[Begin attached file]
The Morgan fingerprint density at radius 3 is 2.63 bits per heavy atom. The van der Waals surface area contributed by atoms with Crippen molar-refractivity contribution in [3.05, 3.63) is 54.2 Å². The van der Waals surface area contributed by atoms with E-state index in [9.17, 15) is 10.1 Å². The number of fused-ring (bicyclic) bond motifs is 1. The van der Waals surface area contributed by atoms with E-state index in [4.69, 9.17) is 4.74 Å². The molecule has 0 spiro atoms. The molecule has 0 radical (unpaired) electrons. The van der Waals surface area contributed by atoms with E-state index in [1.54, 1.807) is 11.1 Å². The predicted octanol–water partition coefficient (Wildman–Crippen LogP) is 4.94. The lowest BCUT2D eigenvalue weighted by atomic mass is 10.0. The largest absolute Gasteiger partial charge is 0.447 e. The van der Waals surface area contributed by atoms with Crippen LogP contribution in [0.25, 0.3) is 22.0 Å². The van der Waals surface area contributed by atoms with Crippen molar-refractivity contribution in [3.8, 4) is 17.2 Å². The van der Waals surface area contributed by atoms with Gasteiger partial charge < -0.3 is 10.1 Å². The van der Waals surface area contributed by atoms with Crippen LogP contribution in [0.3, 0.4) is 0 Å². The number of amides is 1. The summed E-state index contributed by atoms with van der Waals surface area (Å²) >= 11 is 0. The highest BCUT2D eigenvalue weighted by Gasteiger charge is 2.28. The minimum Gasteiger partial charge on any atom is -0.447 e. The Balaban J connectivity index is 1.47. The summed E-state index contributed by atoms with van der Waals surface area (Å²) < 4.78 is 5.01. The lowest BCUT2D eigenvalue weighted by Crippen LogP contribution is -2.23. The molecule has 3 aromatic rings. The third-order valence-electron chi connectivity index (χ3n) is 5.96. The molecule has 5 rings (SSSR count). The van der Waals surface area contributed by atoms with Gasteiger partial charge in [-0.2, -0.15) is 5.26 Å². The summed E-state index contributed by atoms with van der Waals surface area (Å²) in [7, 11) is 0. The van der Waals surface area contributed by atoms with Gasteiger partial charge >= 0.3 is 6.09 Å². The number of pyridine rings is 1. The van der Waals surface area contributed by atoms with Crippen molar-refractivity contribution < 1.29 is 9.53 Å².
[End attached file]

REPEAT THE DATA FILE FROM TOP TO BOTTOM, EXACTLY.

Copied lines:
The Morgan fingerprint density at radius 3 is 2.63 bits per heavy atom. The van der Waals surface area contributed by atoms with Crippen molar-refractivity contribution in [3.05, 3.63) is 54.2 Å². The van der Waals surface area contributed by atoms with E-state index in [9.17, 15) is 10.1 Å². The number of fused-ring (bicyclic) bond motifs is 1. The van der Waals surface area contributed by atoms with E-state index in [4.69, 9.17) is 4.74 Å². The molecule has 0 spiro atoms. The molecule has 0 radical (unpaired) electrons. The van der Waals surface area contributed by atoms with E-state index in [1.54, 1.807) is 11.1 Å². The predicted octanol–water partition coefficient (Wildman–Crippen LogP) is 4.94. The lowest BCUT2D eigenvalue weighted by atomic mass is 10.0. The largest absolute Gasteiger partial charge is 0.447 e. The van der Waals surface area contributed by atoms with Crippen LogP contribution in [0.25, 0.3) is 22.0 Å². The van der Waals surface area contributed by atoms with Crippen molar-refractivity contribution in [3.8, 4) is 17.2 Å². The van der Waals surface area contributed by atoms with Gasteiger partial charge < -0.3 is 10.1 Å². The van der Waals surface area contributed by atoms with Crippen LogP contribution in [0.3, 0.4) is 0 Å². The number of amides is 1. The summed E-state index contributed by atoms with van der Waals surface area (Å²) >= 11 is 0. The highest BCUT2D eigenvalue weighted by Gasteiger charge is 2.28. The minimum Gasteiger partial charge on any atom is -0.447 e. The Balaban J connectivity index is 1.47. The summed E-state index contributed by atoms with van der Waals surface area (Å²) < 4.78 is 5.01. The lowest BCUT2D eigenvalue weighted by Crippen LogP contribution is -2.23. The molecule has 3 aromatic rings. The third-order valence-electron chi connectivity index (χ3n) is 5.96. The molecule has 5 rings (SSSR count). The van der Waals surface area contributed by atoms with Gasteiger partial charge in [-0.2, -0.15) is 5.26 Å². The summed E-state index contributed by atoms with van der Waals surface area (Å²) in [7, 11) is 0. The van der Waals surface area contributed by atoms with Gasteiger partial charge >= 0.3 is 6.09 Å². The number of pyridine rings is 1. The van der Waals surface area contributed by atoms with Crippen molar-refractivity contribution < 1.29 is 9.53 Å².